Under Air Force General Order No. 78, dated 29 May 1943, the 465th Bombardment Group (H) was activated on 1 August 1943 at the Army Air Base, Alamogordo, New Mexico. It consisted of Headquarters and four Squadrons: the 780th, 781st, 782nd, and 783rd.

This is the history of the 783rd Bombardment Squadron which begins in August 1943, when Capt. Burton C. Andrus, Jr. was assigned to the 783rd Bombardment Squadron (H) as its Commanding Officer.

Many of the flight crews were formed in late August and September, 1943. Some of the Squadrons of the 465th Bomb Group were sent to Kearns, Utah, for basic flight crew training. Most of the 783rd remained at Tucson for this training. During September and October the crews were busy completing the basic flight training (as a crew) and becoming more familiar with the B–24 airplane. During this phase of training, most of the airplanes were B–24D's. The planes were not in very good mechanical condition because of the heavy flight schedule each day plus the many hours they had flown.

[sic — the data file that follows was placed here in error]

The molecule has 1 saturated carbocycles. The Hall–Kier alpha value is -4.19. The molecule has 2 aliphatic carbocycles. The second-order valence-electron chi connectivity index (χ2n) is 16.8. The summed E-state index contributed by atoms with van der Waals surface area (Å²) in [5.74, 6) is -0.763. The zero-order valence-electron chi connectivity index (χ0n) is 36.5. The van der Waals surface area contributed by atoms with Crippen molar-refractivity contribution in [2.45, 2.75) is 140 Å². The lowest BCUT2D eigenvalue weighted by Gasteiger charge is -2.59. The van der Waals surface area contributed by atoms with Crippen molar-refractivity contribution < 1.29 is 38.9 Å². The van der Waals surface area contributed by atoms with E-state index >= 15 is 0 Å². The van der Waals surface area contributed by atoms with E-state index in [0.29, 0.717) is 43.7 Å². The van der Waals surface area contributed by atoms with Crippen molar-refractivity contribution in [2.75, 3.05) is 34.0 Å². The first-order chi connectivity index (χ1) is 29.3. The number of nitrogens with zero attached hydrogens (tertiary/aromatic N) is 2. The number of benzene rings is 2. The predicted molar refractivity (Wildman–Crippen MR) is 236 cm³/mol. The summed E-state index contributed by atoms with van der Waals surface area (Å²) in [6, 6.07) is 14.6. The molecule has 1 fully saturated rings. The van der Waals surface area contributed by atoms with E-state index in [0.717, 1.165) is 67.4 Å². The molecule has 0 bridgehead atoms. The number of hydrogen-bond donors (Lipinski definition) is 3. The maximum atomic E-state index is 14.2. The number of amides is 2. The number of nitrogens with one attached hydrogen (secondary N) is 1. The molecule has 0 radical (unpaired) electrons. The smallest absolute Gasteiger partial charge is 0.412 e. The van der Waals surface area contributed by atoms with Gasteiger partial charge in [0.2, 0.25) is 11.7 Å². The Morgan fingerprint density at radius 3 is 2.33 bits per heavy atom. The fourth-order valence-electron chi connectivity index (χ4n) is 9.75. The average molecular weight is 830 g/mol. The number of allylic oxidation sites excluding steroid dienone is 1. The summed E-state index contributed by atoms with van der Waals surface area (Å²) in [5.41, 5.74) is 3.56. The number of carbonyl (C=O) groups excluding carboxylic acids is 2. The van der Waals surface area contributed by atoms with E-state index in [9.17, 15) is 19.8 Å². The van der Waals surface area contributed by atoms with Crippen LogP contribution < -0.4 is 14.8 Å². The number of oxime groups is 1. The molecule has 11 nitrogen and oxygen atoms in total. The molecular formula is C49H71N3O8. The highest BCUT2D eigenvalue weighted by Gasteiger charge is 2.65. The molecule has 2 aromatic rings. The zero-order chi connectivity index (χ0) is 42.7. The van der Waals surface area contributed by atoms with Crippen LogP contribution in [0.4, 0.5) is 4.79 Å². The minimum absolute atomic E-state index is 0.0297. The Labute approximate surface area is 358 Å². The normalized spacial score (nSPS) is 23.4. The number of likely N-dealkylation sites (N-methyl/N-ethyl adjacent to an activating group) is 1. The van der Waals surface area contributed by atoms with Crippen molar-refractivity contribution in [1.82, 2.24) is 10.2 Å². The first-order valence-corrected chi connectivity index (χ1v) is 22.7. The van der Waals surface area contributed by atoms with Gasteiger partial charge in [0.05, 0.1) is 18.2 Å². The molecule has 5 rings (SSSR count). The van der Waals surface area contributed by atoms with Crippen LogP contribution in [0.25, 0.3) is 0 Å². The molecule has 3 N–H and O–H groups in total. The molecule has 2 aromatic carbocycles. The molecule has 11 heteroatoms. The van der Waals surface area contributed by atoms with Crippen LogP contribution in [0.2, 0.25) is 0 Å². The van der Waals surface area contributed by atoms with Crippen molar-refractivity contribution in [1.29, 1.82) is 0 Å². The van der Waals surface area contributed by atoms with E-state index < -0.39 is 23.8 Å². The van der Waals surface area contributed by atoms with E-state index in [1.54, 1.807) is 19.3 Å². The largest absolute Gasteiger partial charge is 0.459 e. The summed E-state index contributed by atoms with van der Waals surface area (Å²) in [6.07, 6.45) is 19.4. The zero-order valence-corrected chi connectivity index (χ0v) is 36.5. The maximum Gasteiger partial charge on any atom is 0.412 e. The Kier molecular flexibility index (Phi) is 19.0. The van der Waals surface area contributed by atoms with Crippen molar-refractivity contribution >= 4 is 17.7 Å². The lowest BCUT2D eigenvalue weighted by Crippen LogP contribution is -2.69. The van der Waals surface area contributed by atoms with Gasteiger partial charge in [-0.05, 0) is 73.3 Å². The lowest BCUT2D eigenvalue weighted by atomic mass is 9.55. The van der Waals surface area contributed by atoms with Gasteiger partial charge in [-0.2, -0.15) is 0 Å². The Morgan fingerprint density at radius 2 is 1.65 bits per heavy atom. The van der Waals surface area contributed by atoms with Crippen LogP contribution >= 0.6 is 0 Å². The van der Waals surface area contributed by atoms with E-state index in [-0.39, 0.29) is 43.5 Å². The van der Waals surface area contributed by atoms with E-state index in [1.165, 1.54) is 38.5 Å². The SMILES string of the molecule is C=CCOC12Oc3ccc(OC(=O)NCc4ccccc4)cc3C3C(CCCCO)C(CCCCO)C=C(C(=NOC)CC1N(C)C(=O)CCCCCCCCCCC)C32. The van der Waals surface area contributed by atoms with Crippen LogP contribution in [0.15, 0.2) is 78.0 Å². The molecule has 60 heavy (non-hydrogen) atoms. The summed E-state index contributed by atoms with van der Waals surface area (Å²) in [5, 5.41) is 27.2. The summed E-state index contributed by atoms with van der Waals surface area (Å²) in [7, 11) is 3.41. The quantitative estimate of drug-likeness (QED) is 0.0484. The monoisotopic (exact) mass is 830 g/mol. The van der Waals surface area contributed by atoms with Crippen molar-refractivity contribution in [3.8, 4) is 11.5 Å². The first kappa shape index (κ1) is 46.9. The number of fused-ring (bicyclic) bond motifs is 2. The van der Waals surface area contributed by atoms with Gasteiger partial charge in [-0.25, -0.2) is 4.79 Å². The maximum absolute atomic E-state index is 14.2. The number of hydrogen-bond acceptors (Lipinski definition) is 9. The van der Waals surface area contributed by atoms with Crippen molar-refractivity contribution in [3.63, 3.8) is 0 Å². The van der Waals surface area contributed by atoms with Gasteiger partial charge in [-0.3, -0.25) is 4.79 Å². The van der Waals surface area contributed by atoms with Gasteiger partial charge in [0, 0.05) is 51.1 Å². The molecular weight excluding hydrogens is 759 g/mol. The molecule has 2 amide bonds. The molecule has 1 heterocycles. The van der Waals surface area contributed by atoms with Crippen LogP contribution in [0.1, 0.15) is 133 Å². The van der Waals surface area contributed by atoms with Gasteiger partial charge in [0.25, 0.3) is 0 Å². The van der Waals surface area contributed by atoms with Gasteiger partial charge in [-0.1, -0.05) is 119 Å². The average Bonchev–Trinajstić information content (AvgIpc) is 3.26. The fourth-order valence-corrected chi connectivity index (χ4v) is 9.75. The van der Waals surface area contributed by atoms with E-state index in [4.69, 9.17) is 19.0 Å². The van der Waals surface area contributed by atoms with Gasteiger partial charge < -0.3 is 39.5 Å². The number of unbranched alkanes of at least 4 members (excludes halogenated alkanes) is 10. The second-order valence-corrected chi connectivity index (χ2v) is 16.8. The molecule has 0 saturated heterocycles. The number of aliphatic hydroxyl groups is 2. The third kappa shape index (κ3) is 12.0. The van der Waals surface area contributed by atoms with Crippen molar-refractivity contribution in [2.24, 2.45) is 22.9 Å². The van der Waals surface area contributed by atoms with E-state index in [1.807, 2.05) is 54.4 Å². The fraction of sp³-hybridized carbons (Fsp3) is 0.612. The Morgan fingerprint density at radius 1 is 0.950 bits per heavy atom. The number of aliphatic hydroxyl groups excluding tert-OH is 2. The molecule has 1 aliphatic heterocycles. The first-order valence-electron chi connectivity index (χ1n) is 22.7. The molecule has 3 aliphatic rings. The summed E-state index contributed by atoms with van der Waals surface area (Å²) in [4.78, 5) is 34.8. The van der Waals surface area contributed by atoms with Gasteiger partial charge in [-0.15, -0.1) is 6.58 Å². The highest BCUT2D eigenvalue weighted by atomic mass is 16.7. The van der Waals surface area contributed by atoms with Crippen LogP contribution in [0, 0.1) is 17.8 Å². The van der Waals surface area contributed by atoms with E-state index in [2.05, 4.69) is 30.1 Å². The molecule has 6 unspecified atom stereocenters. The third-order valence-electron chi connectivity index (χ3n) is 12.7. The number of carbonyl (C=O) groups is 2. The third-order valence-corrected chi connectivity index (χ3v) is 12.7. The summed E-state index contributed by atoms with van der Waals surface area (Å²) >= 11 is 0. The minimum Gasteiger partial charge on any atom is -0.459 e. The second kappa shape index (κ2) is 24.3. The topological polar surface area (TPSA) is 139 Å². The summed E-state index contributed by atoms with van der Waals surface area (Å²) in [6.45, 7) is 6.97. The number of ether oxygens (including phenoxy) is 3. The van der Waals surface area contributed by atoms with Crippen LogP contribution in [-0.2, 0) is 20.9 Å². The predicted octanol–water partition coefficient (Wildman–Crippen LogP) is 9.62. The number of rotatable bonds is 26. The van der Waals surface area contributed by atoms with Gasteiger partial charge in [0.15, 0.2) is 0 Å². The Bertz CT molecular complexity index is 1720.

Under Special Order No. 4, dated 4 October 1943, the 465th Bombardment Group (H) was ordered to the Army Air Base, McCook, Nebraska, to begin its three phases of combat training. Five of the 783rd combat crews, assigned to the 39th Bomb Group (H), Tucson, Arizona, were transferred from Tucson to McCook under Special Order Number 39, dated 12 October 1943, with instructions to report no later than 27 October. Six other combat crews were transferred to McCook under Special Order Number 334 dated 30 November 1943.

The 465th Heavy Bombardment Group arrived at the base on October 7 and the training of this group was rigidly governed by War Department requirements, the 2nd Air Force, and 16th Bombardment Operational Training Wing policies. Training of the ground echelon proceeded in a normal and satisfactory manner. Initial lack of ground firing ranges impeded progress but the qualifications of the personnel met the minimum requirements of the War Department. The group maintained the best bombing score of any group in the 2nd Air Force.